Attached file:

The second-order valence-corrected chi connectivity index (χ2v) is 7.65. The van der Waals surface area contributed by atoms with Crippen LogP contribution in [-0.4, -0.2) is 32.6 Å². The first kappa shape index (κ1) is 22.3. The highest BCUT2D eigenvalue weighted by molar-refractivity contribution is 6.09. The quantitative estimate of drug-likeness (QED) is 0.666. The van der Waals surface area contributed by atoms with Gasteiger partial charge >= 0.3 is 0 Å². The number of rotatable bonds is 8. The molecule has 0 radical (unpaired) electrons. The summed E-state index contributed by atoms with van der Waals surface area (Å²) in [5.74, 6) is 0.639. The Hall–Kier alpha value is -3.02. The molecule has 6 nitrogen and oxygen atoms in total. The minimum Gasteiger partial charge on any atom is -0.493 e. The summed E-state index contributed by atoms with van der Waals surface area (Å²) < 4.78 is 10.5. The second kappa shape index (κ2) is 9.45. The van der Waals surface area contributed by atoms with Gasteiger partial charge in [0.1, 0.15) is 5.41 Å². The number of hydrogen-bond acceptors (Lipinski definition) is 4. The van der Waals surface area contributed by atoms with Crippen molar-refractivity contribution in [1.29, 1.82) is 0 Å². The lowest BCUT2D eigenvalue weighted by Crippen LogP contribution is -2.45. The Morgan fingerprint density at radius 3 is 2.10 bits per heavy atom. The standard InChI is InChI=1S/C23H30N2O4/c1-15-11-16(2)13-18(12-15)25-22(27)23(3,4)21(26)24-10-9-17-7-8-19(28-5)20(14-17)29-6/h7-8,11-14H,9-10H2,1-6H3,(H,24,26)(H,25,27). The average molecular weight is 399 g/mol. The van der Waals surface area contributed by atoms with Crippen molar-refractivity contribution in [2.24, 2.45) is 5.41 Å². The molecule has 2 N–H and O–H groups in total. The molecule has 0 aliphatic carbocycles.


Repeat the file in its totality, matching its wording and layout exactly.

The second-order valence-corrected chi connectivity index (χ2v) is 7.65. The van der Waals surface area contributed by atoms with Crippen LogP contribution in [-0.4, -0.2) is 32.6 Å². The first kappa shape index (κ1) is 22.3. The highest BCUT2D eigenvalue weighted by molar-refractivity contribution is 6.09. The quantitative estimate of drug-likeness (QED) is 0.666. The van der Waals surface area contributed by atoms with Gasteiger partial charge >= 0.3 is 0 Å². The number of rotatable bonds is 8. The molecule has 0 radical (unpaired) electrons. The summed E-state index contributed by atoms with van der Waals surface area (Å²) in [5.74, 6) is 0.639. The Hall–Kier alpha value is -3.02. The molecule has 6 nitrogen and oxygen atoms in total. The minimum Gasteiger partial charge on any atom is -0.493 e. The summed E-state index contributed by atoms with van der Waals surface area (Å²) < 4.78 is 10.5. The second kappa shape index (κ2) is 9.45. The van der Waals surface area contributed by atoms with Gasteiger partial charge in [0.1, 0.15) is 5.41 Å². The number of hydrogen-bond acceptors (Lipinski definition) is 4. The van der Waals surface area contributed by atoms with Crippen molar-refractivity contribution in [1.29, 1.82) is 0 Å². The lowest BCUT2D eigenvalue weighted by Crippen LogP contribution is -2.45. The Morgan fingerprint density at radius 3 is 2.10 bits per heavy atom. The standard InChI is InChI=1S/C23H30N2O4/c1-15-11-16(2)13-18(12-15)25-22(27)23(3,4)21(26)24-10-9-17-7-8-19(28-5)20(14-17)29-6/h7-8,11-14H,9-10H2,1-6H3,(H,24,26)(H,25,27). The average molecular weight is 399 g/mol. The van der Waals surface area contributed by atoms with Crippen molar-refractivity contribution in [2.24, 2.45) is 5.41 Å². The molecule has 2 N–H and O–H groups in total. The molecule has 0 aliphatic carbocycles.